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New Year’s resolutions with the eyes of a psychologist

Newsletter - Jan 2015 - 2015To resolve or not to resolve?
That is the question…

Work less – work more, go on the wagon – tipple a bit more, spend more time with family/friends – spend more time alone…

There are many things we promise ourselves before the end of the year and making New Year’s resolutions is a popular custom all across the world. But is it really helpful and does it bring success? In a way, it’s a wonderful habit: reflect upon the past and make plans for the future to improve yourself and your relationships. In a way, it’s a do-it-yourself psychotherapy. But does it actually work?

Research shows that in most cases it doesn’t. According to a University of Scranton survey published in the Journal of Clinical Psychology, around 45 percent of Americans make New Year’s resolutions and only 8 percent achieve them.

Many give up on their New Year’s resolutions quite early with some not even make a single step toward their goal. This often leads to the feelings of guilt and shame, which are strong, painful effects that generally deter us from moving forward. So what’s the secret to making a few steps forward or even reaching the goal we set for ourselves?

Want the change

First of all, make sure you really want the change. People often make New Year’s resolutions that are about giving up something they enjoy. It may be a good idea to quit smoking, drink less alcohol, or get home earlier from the office, but it should be something you feel ready to do. There are various “popular” New Year’s resolutions but it’s best to choose a target that really fits your needs and nature.

Keep it realistic

Secondly, make realistic resolutions. If you’ve always been a night owl, then getting up earlier may not be the thing for you, and if you have just been promoted, you most probably will not have less work load and be able to give up multi-tasking.

Also, if your goal is vague and undefined, reaching it is highly unrealistic. “I want to be healthier” – many will say. But what does this exactly mean? What are the changes you must make in order to reach this goal and how will you do them? Eat more vegetables? Drink less alcohol? Exercise more? Or stress less at work? All of these are important factors, but it’s better to decide on small changes and be very specific about your goal. Afterwards set a time frame and make an action plan to reach your goal.

If you want to be healthier, first choose one aspect of it, and decide when, where, and how you will pursue this goal. For example, “I will go for a run in the evenings after work once a week for one month”, then monitor your activity and reward yourself for each achievement such as finishing each run during the month. If you don’t manage to fulfill your task on one occasion, don’t blame yourself or put off the whole plan, but instead search for, and deal with, the underlying reason you missed it and get back on track. If you find you are getting home too late from work maybe you should rethink the timing of the run, or if you’re not making it to the track because it’s too far then find a location closer to home.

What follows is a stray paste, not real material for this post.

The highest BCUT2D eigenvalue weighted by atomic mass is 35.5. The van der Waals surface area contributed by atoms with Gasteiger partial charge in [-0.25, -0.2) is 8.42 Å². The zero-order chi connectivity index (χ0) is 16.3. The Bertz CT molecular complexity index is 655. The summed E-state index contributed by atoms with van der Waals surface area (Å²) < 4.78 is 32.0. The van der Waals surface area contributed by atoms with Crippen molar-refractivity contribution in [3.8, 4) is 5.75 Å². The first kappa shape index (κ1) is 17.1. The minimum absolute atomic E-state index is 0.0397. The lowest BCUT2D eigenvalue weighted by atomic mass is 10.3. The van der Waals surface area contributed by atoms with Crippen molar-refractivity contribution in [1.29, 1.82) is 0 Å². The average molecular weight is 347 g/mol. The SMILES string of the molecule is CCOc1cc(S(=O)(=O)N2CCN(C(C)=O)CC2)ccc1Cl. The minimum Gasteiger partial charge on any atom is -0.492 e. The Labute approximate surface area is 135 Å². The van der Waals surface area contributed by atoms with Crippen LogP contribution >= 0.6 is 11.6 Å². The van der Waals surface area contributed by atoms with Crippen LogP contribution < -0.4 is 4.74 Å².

Public or private

And there’s the question of going public about your resolution. In general, it’s good to share your plan with a few close people, especially if you can get them involved in pursuing the goal together, which helps keep motivation up and it’s also more fun to strive for the target together. On the other hand, it may not be a good idea state your resolution every chance you get, because you don’t want people constantly asking you if you are on track and then having to make excuses for every little setback. This again, strengthens the guilt factor, which we want to avoid by all means.

Concerning the time frame, setting small steps and monitoring them is the key to goal attainment. Accordingly, the idea of “grand resolutions” is rather a myth and should be reconsidered. Making a new “mini resolution” every time you reach the previous one will much more likely help you get forward.

And while for some the New Year is the right time to start something new, others might prefer a different timing for renewal, such as the start of spring or the beginning of a new school year. And sometimes it’s better not to wait and start change now and not later.

All in all, it may the best to let go of New Year’s resolutions and start believing in “every day resolutions”.

Adrienn Kroó – Psychologist

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This article appeared in our January, 2015 Newsletter. For further information about the online publication and to sign up, please click here.


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